The U.S. is in a strange situation, with the virus running rampant, yet we see increasing demands mostly from the political right to “reopen the economy”, despite the fact that 0.22% of the entire population of New York City has died from the virus in recent weeks, suggesting that the infection fatality rate truly is not far from 1% - although this is hotly disputed by many.
The difference between success and failure in Forex trading is very likely to depend upon which currency pairs you choose to trade each week, and not on the exact trading methods you might use to determine trade entries and exits. Of course, the current market environment is one of crisis and relatively high volatility, and price movements are mostly dominated by the perceived economic impact of the coronavirus pandemic. That is the dominant factor to consider in trading any market today.
Big Picture 3rd May 2020
In my previous piece last week, I forecasted that the best trade was likely to be long of Gold in USD terms if it closed at or above $1732 at the end of Monday’s New York session. It did not close at or above that price on Monday, which was just as well as the price of Gold fell over last week.
Last week’s Forex market saw the strongest rise in the relative value of the Euro, and the strongest fall in the relative value of the U.S. Dollar.
Fundamental Analysis & Market Sentiment
The world is not coming to an end, but we are living in an extraordinary time of global health crisis, the type of which has not been seen in one hundred years. There is both fear and optimism, but it is important to remember that the evidence shows that the vast majority of people are going to survive and be healthy.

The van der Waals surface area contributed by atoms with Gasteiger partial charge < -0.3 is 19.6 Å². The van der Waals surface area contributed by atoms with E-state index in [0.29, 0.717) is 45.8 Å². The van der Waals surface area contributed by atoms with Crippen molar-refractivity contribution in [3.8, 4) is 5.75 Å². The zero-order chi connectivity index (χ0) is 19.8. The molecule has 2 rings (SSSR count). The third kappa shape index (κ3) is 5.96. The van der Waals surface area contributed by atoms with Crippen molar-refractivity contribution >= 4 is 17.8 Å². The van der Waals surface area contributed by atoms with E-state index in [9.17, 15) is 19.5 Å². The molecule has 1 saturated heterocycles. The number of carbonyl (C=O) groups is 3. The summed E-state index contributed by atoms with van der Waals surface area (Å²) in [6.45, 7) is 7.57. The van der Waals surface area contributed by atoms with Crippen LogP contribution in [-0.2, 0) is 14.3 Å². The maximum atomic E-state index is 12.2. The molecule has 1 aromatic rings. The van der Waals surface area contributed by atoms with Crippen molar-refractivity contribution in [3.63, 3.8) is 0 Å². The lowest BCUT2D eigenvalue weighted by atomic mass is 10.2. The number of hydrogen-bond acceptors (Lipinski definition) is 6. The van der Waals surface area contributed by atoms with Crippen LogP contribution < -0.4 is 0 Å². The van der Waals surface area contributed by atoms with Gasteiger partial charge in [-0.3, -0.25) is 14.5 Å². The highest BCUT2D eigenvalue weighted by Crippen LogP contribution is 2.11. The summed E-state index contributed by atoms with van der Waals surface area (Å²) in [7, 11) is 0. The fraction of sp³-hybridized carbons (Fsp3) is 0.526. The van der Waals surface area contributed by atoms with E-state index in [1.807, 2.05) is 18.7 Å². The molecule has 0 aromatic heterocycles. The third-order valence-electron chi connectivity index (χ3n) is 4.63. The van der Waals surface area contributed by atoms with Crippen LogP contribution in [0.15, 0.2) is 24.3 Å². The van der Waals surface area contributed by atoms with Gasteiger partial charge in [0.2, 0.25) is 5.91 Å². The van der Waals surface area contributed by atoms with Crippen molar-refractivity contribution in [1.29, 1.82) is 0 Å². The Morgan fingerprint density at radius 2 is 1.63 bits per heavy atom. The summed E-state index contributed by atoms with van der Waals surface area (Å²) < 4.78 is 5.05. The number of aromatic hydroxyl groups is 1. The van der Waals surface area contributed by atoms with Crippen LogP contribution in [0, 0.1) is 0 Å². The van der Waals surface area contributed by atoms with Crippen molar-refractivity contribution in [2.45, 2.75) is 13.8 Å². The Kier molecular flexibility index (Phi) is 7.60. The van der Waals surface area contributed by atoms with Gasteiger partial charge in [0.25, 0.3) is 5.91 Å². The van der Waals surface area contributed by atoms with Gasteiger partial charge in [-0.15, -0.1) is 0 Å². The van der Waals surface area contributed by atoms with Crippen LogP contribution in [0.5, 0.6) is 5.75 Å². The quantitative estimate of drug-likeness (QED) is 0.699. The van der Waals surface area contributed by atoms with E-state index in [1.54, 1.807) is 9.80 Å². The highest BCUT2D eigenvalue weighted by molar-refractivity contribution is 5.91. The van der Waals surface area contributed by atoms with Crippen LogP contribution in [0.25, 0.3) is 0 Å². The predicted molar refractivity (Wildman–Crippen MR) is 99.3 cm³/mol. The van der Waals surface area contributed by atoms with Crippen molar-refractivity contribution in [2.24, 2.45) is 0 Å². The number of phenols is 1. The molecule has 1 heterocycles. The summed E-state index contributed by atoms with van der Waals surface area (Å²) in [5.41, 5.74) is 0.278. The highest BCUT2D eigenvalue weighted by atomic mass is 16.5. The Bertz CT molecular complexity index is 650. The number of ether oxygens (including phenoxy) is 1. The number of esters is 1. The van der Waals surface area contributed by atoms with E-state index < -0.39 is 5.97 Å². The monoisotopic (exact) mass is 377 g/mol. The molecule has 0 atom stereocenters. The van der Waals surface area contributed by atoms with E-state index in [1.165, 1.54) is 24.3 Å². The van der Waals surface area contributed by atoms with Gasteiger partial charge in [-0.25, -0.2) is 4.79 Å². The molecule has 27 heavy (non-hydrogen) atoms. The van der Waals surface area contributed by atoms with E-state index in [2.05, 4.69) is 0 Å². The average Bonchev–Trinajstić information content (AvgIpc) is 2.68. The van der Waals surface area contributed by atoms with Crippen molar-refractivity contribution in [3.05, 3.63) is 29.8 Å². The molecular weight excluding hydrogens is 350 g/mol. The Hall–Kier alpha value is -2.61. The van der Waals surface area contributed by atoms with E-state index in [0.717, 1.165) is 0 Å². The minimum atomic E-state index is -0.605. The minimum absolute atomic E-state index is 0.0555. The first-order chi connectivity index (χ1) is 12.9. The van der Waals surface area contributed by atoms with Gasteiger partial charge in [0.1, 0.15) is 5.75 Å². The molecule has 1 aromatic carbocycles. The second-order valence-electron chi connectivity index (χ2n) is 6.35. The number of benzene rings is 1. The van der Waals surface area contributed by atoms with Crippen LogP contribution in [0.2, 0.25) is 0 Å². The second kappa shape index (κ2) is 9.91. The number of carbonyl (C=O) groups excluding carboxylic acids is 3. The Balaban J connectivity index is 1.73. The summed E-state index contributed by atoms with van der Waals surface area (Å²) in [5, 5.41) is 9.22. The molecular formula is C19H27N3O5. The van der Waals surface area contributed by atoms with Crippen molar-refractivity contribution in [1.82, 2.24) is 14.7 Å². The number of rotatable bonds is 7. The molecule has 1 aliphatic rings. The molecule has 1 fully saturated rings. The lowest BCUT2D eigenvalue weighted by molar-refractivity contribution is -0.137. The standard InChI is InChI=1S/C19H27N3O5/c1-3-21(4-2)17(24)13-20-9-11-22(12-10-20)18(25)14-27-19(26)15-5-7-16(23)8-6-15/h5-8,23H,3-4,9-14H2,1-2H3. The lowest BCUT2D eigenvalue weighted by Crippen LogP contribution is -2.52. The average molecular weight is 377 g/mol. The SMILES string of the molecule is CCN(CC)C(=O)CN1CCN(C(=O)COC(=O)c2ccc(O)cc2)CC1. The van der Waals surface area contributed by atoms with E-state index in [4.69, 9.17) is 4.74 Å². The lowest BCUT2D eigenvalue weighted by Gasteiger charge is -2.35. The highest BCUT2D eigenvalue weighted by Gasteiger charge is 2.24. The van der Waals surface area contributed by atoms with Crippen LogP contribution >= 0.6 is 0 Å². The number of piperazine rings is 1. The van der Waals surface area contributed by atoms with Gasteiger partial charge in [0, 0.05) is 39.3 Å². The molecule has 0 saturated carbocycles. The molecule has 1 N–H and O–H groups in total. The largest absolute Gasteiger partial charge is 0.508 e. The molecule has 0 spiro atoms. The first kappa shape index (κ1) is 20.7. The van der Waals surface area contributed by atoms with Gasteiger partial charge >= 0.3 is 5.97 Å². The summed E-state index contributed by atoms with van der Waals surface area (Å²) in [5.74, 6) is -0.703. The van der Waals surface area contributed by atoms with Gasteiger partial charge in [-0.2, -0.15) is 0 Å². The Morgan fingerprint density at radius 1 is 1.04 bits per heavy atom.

In time such as these, it is extremely difficult to make very short-term market forecasts, as the crisis can change focus day by day, strongly affecting sentiment and market movements. However, medium-term forecasts are easier to make as high levels of volatility tend to accompany see-sawing price movement.
We have seen the epicenter of the global pandemic move into the United States, especially New York, with fatalities hitting a high rate also in the U.K. However, the rolling average of deaths seems to be plateauing or even falling in both those countries, although daily new confirmed cases remain stubbornly high. Latin America is now seeing the most dramatic rises in new deaths and confirmed infections, especially Brazil. Daily deaths globally are continuing to fall. The strongest exponential growth in new confirmed cases is happening in Brazil, Russia, Turkey, India, and Singapore.
The U.S. stock market fell again last week for the second week running, rejecting the 61.8% Fibonacci retracement of its peak to trough decline. The market had been recovering very bullishly at least partly due to the $2.2 trillion emergency stimulus package a few weeks ago and ongoing buying of U.S. stocks and other market instruments on a large scale by the Federal Reserve. However, important questions remain as to the sustainability of this rally even in the face of a huge drop in GDP and employment, which the U.S. economy is certain to suffer over the near term.
U.S. GDP shrank by 4.8% in the first quarter of 2020. U.S. unemployment nationwide is currently estimated at approximately 16%. New unemployment claims in the U.S. have hit 30 million over only the past six weeks Many analysts see this ongoing stock market rise as bound to collapse, and we may be approaching a pivotal moment where bears begin to dominate again.